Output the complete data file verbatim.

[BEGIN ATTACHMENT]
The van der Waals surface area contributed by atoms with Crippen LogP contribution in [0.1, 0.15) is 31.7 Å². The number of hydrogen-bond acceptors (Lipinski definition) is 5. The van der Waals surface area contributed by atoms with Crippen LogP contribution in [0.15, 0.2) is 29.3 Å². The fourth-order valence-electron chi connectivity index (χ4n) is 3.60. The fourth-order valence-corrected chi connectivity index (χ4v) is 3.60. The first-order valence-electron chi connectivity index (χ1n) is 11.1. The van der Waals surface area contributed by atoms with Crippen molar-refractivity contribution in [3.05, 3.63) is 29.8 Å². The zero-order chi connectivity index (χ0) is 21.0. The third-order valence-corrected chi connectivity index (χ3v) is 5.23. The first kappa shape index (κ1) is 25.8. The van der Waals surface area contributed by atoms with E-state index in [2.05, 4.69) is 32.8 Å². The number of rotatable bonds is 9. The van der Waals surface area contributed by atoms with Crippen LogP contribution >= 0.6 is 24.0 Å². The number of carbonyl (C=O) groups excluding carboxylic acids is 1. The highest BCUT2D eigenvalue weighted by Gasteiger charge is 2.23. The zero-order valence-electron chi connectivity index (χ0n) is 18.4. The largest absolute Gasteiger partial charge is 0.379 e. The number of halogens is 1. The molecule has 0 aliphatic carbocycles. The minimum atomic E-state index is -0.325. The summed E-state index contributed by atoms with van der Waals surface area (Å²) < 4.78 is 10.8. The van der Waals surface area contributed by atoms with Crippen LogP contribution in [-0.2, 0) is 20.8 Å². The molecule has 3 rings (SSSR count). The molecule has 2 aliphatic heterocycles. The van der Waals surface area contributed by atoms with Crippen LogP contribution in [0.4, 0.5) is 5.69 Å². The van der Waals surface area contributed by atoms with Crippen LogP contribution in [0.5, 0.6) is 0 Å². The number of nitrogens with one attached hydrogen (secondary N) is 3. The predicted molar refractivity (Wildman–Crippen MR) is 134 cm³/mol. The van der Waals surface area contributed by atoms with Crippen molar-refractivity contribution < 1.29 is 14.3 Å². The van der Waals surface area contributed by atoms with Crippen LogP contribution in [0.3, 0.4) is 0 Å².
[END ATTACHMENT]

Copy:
The van der Waals surface area contributed by atoms with Crippen LogP contribution in [0.1, 0.15) is 31.7 Å². The number of hydrogen-bond acceptors (Lipinski definition) is 5. The van der Waals surface area contributed by atoms with Crippen LogP contribution in [0.15, 0.2) is 29.3 Å². The fourth-order valence-electron chi connectivity index (χ4n) is 3.60. The fourth-order valence-corrected chi connectivity index (χ4v) is 3.60. The first-order valence-electron chi connectivity index (χ1n) is 11.1. The van der Waals surface area contributed by atoms with Crippen molar-refractivity contribution in [3.05, 3.63) is 29.8 Å². The zero-order chi connectivity index (χ0) is 21.0. The third-order valence-corrected chi connectivity index (χ3v) is 5.23. The first kappa shape index (κ1) is 25.8. The van der Waals surface area contributed by atoms with E-state index in [2.05, 4.69) is 32.8 Å². The number of rotatable bonds is 9. The van der Waals surface area contributed by atoms with Crippen LogP contribution >= 0.6 is 24.0 Å². The number of carbonyl (C=O) groups excluding carboxylic acids is 1. The highest BCUT2D eigenvalue weighted by Gasteiger charge is 2.23. The zero-order valence-electron chi connectivity index (χ0n) is 18.4. The largest absolute Gasteiger partial charge is 0.379 e. The number of halogens is 1. The molecule has 0 aliphatic carbocycles. The minimum atomic E-state index is -0.325. The summed E-state index contributed by atoms with van der Waals surface area (Å²) < 4.78 is 10.8. The van der Waals surface area contributed by atoms with Crippen LogP contribution in [-0.2, 0) is 20.8 Å². The molecule has 3 rings (SSSR count). The molecule has 2 aliphatic heterocycles. The van der Waals surface area contributed by atoms with Crippen LogP contribution in [0.4, 0.5) is 5.69 Å². The van der Waals surface area contributed by atoms with Crippen LogP contribution in [0.5, 0.6) is 0 Å². The number of nitrogens with one attached hydrogen (secondary N) is 3. The predicted molar refractivity (Wildman–Crippen MR) is 134 cm³/mol. The van der Waals surface area contributed by atoms with Crippen molar-refractivity contribution < 1.29 is 14.3 Å². The van der Waals surface area contributed by atoms with Crippen LogP contribution in [0.3, 0.4) is 0 Å².